So the government does not take your solution into their agenda, but you could still go rogue and put your proposal to vote independently. Opposition representatives are likely to back it, but government party representatives are going to vote against it, event if they would personally agree with it. And since government parties are the majority, it is not going to pass, but at least you had your shot. But now you and any other representative who voted against their party line are going to find yourself blacklisted: all your future suggestions will be shot down on principle, any party co-operation or campaign support is going to go away and you'll find it hard to make it to candidate on any future elections. Even the opposition parties won't take you, after all, you are might go rogue also on them if they end up in the government.

So perhaps you do the wise thing and accept that your solution is not going to happen this term, but perhaps things will be different after the next elections. After all, now you have the experience, support base and publicity, so you have a pretty good chance to get re-elected and perhaps then your proposal will end up on government agenda. So you bide your time, all the time promoting your idea to you fellow representatives and party leaderships, so that your chances are better next time.

So the next election time comes and you start your campaign trail, more experienced and confident. And face almost empty halls, with a few former voters expressing their opinions:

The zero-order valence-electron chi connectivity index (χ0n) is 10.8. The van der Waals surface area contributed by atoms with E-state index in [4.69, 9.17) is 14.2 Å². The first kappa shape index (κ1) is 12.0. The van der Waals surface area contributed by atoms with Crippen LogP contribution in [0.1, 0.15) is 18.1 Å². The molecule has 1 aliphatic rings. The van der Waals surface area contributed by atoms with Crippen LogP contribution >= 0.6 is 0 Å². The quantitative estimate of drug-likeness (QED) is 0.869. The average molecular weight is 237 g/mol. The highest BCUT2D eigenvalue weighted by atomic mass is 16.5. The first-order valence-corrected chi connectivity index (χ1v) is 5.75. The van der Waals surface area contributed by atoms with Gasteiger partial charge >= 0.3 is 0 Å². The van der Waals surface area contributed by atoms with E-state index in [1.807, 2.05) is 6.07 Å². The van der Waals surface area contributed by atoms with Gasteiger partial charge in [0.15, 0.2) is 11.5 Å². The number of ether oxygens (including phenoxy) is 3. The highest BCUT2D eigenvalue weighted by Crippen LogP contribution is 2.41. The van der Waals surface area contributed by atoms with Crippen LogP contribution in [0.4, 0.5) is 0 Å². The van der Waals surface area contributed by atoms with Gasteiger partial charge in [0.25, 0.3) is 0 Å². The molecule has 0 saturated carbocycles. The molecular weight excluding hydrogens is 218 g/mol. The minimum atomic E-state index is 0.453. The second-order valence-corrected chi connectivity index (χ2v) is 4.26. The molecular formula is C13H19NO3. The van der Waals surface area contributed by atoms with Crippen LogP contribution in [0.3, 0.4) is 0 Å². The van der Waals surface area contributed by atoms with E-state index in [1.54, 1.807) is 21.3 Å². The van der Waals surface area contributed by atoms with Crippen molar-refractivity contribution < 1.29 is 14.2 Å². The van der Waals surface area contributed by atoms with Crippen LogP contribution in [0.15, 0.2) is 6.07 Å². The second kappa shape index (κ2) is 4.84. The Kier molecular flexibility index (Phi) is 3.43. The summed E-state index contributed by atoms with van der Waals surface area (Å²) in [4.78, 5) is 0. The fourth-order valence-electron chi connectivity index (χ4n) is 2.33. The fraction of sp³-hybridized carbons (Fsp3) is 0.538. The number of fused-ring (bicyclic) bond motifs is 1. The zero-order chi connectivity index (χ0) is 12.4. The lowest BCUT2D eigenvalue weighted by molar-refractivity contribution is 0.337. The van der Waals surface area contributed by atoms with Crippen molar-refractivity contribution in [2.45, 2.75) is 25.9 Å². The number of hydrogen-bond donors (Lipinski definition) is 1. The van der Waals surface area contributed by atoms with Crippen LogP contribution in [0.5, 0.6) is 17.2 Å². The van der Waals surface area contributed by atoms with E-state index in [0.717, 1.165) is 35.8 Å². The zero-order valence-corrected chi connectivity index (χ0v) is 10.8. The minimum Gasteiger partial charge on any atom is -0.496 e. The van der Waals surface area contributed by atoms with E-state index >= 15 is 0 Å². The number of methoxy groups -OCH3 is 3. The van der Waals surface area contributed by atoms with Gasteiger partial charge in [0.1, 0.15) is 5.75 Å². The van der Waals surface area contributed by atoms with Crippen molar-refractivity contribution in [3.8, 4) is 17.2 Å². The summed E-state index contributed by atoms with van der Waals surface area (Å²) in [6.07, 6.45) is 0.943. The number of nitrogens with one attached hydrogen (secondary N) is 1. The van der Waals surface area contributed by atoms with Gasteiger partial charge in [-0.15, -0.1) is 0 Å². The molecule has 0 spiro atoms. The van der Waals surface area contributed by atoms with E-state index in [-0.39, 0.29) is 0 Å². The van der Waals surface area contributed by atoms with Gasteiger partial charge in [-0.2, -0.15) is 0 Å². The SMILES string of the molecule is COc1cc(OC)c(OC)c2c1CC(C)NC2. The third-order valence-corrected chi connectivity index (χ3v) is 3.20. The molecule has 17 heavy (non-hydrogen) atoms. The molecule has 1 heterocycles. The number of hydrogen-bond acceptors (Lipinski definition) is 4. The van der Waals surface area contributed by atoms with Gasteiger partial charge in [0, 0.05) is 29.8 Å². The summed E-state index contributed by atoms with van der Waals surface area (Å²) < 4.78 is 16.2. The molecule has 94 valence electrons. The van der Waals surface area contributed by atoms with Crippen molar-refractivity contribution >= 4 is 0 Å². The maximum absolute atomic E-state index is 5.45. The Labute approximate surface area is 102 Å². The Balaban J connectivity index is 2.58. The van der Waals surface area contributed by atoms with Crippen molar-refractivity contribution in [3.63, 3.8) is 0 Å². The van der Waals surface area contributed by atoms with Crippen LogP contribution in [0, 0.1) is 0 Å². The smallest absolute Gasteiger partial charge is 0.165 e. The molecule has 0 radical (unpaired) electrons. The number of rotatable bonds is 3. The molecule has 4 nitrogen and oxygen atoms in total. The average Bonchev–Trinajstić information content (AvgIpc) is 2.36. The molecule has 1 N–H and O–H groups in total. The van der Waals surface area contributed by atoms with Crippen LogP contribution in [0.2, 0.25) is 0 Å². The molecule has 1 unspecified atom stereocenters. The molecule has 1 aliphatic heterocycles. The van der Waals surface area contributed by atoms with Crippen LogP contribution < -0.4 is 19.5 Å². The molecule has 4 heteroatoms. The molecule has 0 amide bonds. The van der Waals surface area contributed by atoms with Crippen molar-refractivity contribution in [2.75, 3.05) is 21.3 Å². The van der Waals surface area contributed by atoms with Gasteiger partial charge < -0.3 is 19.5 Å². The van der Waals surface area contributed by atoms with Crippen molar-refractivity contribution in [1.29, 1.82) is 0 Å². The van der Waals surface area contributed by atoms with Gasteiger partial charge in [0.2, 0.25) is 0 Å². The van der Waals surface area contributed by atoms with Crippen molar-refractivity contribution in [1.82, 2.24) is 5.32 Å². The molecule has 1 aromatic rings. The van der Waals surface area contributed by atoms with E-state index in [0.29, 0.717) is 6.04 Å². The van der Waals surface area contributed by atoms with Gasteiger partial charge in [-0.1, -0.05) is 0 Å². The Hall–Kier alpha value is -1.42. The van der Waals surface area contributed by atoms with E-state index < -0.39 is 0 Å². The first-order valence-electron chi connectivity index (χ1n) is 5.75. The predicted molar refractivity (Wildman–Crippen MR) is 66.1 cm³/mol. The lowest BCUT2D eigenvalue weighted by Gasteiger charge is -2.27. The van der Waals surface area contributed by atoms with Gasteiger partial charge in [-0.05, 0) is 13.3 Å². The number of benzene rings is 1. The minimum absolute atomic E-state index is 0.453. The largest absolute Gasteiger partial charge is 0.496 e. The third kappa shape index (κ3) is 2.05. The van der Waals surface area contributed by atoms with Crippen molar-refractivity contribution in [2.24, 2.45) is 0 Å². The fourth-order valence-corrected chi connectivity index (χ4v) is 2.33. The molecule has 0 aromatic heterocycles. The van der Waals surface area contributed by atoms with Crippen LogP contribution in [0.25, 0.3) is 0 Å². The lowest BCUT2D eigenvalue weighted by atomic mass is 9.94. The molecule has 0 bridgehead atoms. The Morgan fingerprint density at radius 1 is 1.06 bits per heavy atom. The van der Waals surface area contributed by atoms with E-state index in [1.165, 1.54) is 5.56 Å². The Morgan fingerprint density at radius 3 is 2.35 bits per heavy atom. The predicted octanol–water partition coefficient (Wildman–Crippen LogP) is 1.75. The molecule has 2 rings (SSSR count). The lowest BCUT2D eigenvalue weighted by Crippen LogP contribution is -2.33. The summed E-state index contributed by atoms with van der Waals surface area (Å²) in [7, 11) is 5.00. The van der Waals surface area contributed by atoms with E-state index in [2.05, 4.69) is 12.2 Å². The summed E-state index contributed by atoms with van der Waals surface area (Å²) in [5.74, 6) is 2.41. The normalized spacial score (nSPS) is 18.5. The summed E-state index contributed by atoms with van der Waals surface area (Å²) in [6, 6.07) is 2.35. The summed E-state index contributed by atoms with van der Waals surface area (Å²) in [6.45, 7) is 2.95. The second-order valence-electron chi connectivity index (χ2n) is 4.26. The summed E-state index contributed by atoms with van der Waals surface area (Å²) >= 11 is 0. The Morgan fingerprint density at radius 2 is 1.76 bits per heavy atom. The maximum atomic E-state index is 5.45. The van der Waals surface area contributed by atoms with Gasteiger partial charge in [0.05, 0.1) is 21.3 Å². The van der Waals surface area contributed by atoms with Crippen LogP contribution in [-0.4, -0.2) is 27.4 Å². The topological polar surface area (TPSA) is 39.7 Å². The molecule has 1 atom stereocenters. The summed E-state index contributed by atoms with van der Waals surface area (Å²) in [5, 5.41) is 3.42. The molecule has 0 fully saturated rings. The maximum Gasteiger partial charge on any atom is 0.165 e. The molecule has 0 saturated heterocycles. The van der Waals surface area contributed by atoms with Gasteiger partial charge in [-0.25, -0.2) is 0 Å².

-"What the hell man? I really believed in you and your solution, I voted for you and told all my friends to vote, too, but what happened? You just sat on your ass for four years doing nothing, and now you have the nerve to ask for my vote again? Forget it. I should have known that all politicians are liars. I'm through with you and voting, except this one last time I'm going to vote for whoever is running against you."
So having lost your main supporter base you fail to get re-elected and become disillusioned and bitter. Perhaps you quit politics altogether, or perhaps you just become more pragmatic: forget your own opinions and ideas, just support whatever cause you think will get you most votes or campaign funding, maybe try to land a lucrative post-term job by supporting whatever laws one of the big corporations wants to see implemented.

So that, my friends, is the reason why most people complain instead of standing in elections themselves. Unless they want to become career politicians, in which case it's better to forget about the actual problem, go straight to the disillusionment part and take it from there.

(Addendum: That may all sound a bit pessimistic, so let me end with some hope. End of segregation, equal rights of women and gays, environmental issues, all have started with someone realizing: "Hey, this is wrong, we really should fix this" and then convincing others that yes, perhaps things would indeed be better if we change this thing. It is often long and uphill battle, but despite all the flaws in representative democracy, once the majority of people feels that a fix is necessary and consider it important enough to vote accordingly, eventually the change will happen.)

The reasonable man adapts himself to the world: the unreasonable one persists in trying to adapt the world to himself. Therefore all progress depends on the unreasonable man." - George Bernard Shaw